The experience of technology. What makes for good mobile learning?

Tonight i’m presenting a webinar on mobile learning, which means it’s time for me to think about what i’m going to say… One of the core themes is technology versus experience. I like to think of these things separately, to differentiate between ‘technology’, which delivers the messages, and ‘experience’, which is how we receive them.

Typically what happens is that organisations procure technology, but want to deliver an experience. This would be ok, except that technology in itself won’t deliver a high quality experience. It will facilitate it, but that’s a different matter.

To really develop great quality mobile solutions, we need to consider the overall learner experience, what is it like to learn from mobile. This will be a combination of the methodology, understanding how we demonstrate concepts on mobile, how we explore the learning and how we asses learning, all delivered by a technology that needs to run seamlessly.

When we start thinking about delivering learning to mobile, the first question should not be ‘how we will do it’? It should be ‘why are we doing it’? Understanding if we are going mobile because it will deliver a different learning experience that actually adds value, is more effective, or if we are simply doing it because it’s the cool thing to do. The reason we need to understand this is because our starting point will affect what we deliver. If we are going mobile because we think it’s cool, which is a perfectly good reason that i can get right behind, then we’d better be sure that what we deliver is a truly cool solution. If we use the technology to deliver a decidedly second rate solution, then we’ve failed.

If we want to do it because it adds value, or is more effective, then we need to think about how this is the case. It won’t add value all by itself. Being mobile, in itself, may add value, but only in certain contexts, for certain materials, for certain people. In other cases, it will actively detract from value. In either case, we need to consider the everyday reality of the learner.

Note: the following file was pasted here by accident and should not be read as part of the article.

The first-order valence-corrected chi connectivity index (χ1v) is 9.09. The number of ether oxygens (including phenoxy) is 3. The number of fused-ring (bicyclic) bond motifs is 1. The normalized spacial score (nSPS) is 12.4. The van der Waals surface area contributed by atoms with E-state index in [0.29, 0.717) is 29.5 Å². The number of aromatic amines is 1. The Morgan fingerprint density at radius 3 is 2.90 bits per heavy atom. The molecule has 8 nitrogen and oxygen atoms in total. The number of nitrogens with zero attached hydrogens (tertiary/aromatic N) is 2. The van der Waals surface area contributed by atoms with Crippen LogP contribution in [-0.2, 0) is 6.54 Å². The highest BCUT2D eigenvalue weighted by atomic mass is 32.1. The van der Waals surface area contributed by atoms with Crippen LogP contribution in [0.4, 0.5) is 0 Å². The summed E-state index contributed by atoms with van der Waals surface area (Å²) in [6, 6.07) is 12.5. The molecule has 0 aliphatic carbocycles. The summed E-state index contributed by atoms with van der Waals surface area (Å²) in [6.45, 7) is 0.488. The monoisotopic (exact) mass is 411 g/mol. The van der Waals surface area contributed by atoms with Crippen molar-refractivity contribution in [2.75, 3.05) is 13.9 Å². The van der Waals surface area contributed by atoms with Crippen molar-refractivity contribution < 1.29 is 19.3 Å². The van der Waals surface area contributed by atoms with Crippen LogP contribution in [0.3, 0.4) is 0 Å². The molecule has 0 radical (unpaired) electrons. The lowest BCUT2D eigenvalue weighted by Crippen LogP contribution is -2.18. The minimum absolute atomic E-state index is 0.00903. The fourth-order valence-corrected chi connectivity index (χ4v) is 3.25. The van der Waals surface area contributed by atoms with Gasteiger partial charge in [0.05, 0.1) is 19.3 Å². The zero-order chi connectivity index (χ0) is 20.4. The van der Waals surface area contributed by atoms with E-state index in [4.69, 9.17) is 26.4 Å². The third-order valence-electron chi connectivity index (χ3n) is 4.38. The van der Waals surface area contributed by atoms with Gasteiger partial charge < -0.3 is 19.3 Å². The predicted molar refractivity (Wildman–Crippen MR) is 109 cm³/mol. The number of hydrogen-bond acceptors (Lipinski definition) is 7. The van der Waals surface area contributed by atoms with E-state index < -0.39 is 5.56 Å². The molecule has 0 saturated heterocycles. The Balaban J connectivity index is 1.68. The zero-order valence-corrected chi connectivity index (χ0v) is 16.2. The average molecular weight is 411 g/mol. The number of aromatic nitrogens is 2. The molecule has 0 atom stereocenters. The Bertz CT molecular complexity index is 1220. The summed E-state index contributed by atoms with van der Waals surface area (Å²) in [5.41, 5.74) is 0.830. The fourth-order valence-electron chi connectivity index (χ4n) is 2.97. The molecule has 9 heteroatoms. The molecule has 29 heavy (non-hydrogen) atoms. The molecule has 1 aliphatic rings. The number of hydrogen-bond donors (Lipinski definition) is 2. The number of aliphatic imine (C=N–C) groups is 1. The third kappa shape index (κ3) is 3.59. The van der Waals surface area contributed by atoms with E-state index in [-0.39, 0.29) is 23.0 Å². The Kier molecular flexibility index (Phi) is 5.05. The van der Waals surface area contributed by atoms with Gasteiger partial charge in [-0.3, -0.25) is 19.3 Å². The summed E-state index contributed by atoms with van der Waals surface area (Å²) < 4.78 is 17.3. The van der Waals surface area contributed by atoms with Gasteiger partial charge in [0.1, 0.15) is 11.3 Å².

Sure, technology is cool in itself, but primarily it’s cool in social ways. It’s great as a consumer experience, it’s great for playing with Facebook and taking photos, but it does not have the ability to osmotically transfer it’s native cool to anything it touches. It you look in the App store, there are a wide variety of poor quality Apps that deliver poor experiences for every good one that delivers a great experience.

Learning experiences are build around workshops (usually half a day or a full day), a book or an hour of e-learning. Sure, there are variants and flavours, but each experience is different, and that’s what I want to explore further. Mobile learning will not simply be one of these existing experiences transferred and delivered to your Blackberry. A book on screen is not good if the screen is small and an hour is a long time to be staring at it. Mobile learning needs to mature fast. Better to deliver a first experience that is great, rather than poor.

About Julian Stodd

A learning and development professional specialising in e-learning and learning technology.
This entry was posted in 'Just in time' learning, Apps, Challenge, E-Learning, Effectiveness, Engagement, Experience, Innovation, Instructional Design, Learning, Learning Design, Mobile Learning and tagged , , , , , , . Bookmark the permalink.

One Response to The experience of technology. What makes for good mobile learning?

  1. Pingback: 23rd April: Creating and Sustaining a social and mobile learning culture in your organisation | Social and Mobile Learning Workshops

Leave a Reply

Fill in your details below or click an icon to log in:

WordPress.com Logo

You are commenting using your WordPress.com account. Log Out / Change )

Twitter picture

You are commenting using your Twitter account. Log Out / Change )

Facebook photo

You are commenting using your Facebook account. Log Out / Change )

Google+ photo

You are commenting using your Google+ account. Log Out / Change )

Connecting to %s